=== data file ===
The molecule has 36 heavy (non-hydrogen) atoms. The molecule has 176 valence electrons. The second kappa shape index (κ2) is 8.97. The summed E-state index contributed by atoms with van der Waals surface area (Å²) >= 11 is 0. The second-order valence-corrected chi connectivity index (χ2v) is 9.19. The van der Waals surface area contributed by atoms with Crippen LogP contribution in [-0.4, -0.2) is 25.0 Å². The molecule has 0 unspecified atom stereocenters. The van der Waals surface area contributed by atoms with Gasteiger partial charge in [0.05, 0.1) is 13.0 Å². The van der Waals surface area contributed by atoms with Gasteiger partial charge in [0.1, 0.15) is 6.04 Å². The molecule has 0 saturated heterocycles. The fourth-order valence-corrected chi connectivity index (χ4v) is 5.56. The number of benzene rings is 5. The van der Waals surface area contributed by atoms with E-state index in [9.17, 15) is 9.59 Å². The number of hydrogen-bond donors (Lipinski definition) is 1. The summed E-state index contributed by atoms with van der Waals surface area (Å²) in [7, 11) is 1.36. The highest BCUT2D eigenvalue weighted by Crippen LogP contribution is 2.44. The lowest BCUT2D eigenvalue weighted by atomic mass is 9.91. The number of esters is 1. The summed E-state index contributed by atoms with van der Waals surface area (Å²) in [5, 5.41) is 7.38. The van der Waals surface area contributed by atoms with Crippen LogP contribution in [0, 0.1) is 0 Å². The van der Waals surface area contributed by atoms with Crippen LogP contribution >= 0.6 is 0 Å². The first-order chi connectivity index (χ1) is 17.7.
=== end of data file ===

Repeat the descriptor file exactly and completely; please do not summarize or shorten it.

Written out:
The molecule has 36 heavy (non-hydrogen) atoms. The molecule has 176 valence electrons. The second kappa shape index (κ2) is 8.97. The summed E-state index contributed by atoms with van der Waals surface area (Å²) >= 11 is 0. The second-order valence-corrected chi connectivity index (χ2v) is 9.19. The van der Waals surface area contributed by atoms with Crippen LogP contribution in [-0.4, -0.2) is 25.0 Å². The molecule has 0 unspecified atom stereocenters. The van der Waals surface area contributed by atoms with Gasteiger partial charge in [0.05, 0.1) is 13.0 Å². The van der Waals surface area contributed by atoms with Gasteiger partial charge in [0.1, 0.15) is 6.04 Å². The molecule has 0 saturated heterocycles. The fourth-order valence-corrected chi connectivity index (χ4v) is 5.56. The number of benzene rings is 5. The van der Waals surface area contributed by atoms with E-state index in [9.17, 15) is 9.59 Å². The number of hydrogen-bond donors (Lipinski definition) is 1. The summed E-state index contributed by atoms with van der Waals surface area (Å²) in [7, 11) is 1.36. The highest BCUT2D eigenvalue weighted by Crippen LogP contribution is 2.44. The lowest BCUT2D eigenvalue weighted by atomic mass is 9.91. The number of esters is 1. The summed E-state index contributed by atoms with van der Waals surface area (Å²) in [5, 5.41) is 7.38. The van der Waals surface area contributed by atoms with Crippen LogP contribution in [0, 0.1) is 0 Å². The van der Waals surface area contributed by atoms with Crippen LogP contribution >= 0.6 is 0 Å². The first-order chi connectivity index (χ1) is 17.7.